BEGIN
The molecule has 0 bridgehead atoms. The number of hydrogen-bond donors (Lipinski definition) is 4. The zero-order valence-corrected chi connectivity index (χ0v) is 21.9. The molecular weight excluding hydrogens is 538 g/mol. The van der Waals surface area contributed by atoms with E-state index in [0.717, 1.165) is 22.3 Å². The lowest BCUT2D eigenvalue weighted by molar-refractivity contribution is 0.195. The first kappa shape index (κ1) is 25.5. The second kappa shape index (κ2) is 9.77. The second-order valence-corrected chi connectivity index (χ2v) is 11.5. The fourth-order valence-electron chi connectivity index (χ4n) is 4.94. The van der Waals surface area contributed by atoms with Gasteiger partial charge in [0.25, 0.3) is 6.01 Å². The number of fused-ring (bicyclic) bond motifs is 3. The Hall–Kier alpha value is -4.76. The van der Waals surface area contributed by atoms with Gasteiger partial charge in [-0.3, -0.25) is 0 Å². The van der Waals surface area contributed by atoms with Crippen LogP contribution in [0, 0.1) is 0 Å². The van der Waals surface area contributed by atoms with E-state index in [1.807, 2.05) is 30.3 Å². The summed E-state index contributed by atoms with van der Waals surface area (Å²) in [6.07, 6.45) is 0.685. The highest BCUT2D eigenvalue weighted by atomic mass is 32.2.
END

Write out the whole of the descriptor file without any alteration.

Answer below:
The molecule has 0 bridgehead atoms. The number of hydrogen-bond donors (Lipinski definition) is 4. The zero-order valence-corrected chi connectivity index (χ0v) is 21.9. The molecular weight excluding hydrogens is 538 g/mol. The van der Waals surface area contributed by atoms with E-state index in [0.717, 1.165) is 22.3 Å². The lowest BCUT2D eigenvalue weighted by molar-refractivity contribution is 0.195. The first kappa shape index (κ1) is 25.5. The second kappa shape index (κ2) is 9.77. The second-order valence-corrected chi connectivity index (χ2v) is 11.5. The fourth-order valence-electron chi connectivity index (χ4n) is 4.94. The van der Waals surface area contributed by atoms with Gasteiger partial charge in [0.25, 0.3) is 6.01 Å². The number of fused-ring (bicyclic) bond motifs is 3. The Hall–Kier alpha value is -4.76. The van der Waals surface area contributed by atoms with Gasteiger partial charge in [-0.3, -0.25) is 0 Å². The van der Waals surface area contributed by atoms with Crippen LogP contribution in [0, 0.1) is 0 Å². The van der Waals surface area contributed by atoms with E-state index in [1.807, 2.05) is 30.3 Å². The summed E-state index contributed by atoms with van der Waals surface area (Å²) in [6.07, 6.45) is 0.685. The highest BCUT2D eigenvalue weighted by atomic mass is 32.2.